16. A subdivided, edible, unpuffed, proteinaceous extrudate product having at least about 40% by weight protein on a dry weight basis prepared from extruding water-moistened, wheat gluten material in the form of a hot, moist, plastic extrudable mass through and from a length of a temperature controlled, elongated die under non-puffing conditions to provide an unpuffed, substantially homogeneous, translucent to glassy, extruded product characterized by having texture and retaining its structural integrity under retorting conditions, and subdividing the extruded product, said extrudate product being produced by the method of claim 5.
17. A food composition comprising (a) an edible, unpuffed, proteinaceous extrudate product having at least about 40% by weight protein on a dry weight basis prepared from extruding water-moistened, proteinaceous material having an effective amount of water within the range of about 10 to 50% in the form of a hot, moist, plastic extrudable mass through and from a length of a temperature controlled, elongated die under non-puffing conditions to provide an unpuffed, substantially homogeneous, translucent to glassy, extruded product characterized by having texture and retaining its structural integrity under retorting conditions, said extrudate product being produced by the method of claim 1 and (b) at least one other food product that is compatible with said extrudate of (a).
18. The composition of claim 17 wherein said component (b) comprises at least one other nutrient.
19. The composition of claim 17 wherein said component (a) is hydrated and in a subdivided form, and said component (b) comprises ground meat.
20. A food composition comprising (a) an edible, unpuffed, proteinaceous extrudate product having at least about 40% by weight protein on a dry weight basis prepared from extruding water-moistened, proteinaceous material having an effective amount of water in the range of 10 to 50% in the form of a hot, moist, plastic extrudable mass through and from a length of a temperature controlled, elongated die under non-puffing conditions to provide an unpuffed, substantially homogeneous, translucent to glassy, extruded product characterized by having texture and retaining its structural integrity under retorting conditions, said proteinaceous material having at least 40% by weight protein on a dry weight basis and comprising a member of the group consisting of soy protein material, wheat gluten, casein, rice gluten, and admixtures thereof, said extrudate product being produced by the method of claim 1 and (b) at least one other food product that is compatible with said extrudate of (a).
21. The composition of claim 20 wherein said component (b) comprises at least one other nutrient.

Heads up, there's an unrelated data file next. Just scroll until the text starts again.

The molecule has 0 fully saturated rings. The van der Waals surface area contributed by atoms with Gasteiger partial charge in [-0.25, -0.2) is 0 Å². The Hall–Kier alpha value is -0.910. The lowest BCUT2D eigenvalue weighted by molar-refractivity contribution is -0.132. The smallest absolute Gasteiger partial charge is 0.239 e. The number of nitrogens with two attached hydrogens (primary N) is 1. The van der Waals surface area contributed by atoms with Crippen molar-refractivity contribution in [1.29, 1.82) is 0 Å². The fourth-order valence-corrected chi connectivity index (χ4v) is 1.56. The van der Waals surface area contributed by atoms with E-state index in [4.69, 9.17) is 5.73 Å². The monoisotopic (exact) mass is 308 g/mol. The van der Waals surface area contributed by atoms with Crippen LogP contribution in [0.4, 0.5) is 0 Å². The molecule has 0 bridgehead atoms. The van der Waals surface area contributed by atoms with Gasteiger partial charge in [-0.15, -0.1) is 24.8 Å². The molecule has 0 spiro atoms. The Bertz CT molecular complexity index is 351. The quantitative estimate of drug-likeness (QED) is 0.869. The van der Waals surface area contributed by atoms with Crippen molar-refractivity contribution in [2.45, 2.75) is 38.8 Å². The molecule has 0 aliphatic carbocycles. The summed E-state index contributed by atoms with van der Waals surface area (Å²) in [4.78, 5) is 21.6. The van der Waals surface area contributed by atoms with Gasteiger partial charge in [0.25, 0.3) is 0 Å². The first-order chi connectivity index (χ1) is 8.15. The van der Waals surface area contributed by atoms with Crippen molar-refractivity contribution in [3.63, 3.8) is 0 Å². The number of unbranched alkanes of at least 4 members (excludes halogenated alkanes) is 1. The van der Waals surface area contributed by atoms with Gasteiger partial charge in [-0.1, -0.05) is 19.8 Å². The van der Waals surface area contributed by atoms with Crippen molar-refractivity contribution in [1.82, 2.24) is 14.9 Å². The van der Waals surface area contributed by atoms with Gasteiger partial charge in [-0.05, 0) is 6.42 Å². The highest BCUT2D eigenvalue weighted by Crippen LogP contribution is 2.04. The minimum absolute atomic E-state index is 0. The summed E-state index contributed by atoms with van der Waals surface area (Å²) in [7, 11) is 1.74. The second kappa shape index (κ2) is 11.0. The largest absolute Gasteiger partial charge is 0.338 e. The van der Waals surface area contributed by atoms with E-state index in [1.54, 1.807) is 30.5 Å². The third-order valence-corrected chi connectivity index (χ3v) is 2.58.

22. The composition of claim 20 wherein said component (a) is hydrated and in a subdivided form, and said component (b) comprises ground meat.
Description

This application is a continuation-in-part of copending application Serial No. 77,720, filed Oct. 2, 1970, now abandoned, insofar as said application Serial No. 77,720 discloses the joint inventions or improvements of Louis Sair and Donald W. Quass. Application Serial No. 573,366 of Louis Sair and Donald W. Quass, filed Apr. 30, 1975, is a division of said application Serial No 77,720.

This invention relates to the preparation of edible, hydratable, proteinaceous products which are capable of withstanding retorting conditions used in food processing to yield hydrated, proteinaceous food products having structural integrity, the hydrating of said proteinaceous products, and the resulting food products.

The resulting hydrated, proteinaceous food products are suitable for use as a food or food supplement for humans.

More specifically, in the process of this invention, moist (e.g., crumbly to free-flowing), proteinaceous material (which may or may not be in an at least partly neutralized form) having a controlled amount of water is subjected to sufficient or effective elevated mechanical pressure and temperature conditions under suitable pH conditions to convert the protein material under non-puffing conditions to a dense, coherent or bonded, substantially homogeneous, translucent to glassy product having continuous structure, and in which the product, if or when hydrated with added water under retorting conditions such as used in the food processing industry, produces a coherent or bonded proteinaceous product having or retaining its structural integrity and having desired textural characteristics. The resulting translucent to glassy product forms a superior hydrated product even when hydrated by means other than retorting with added water.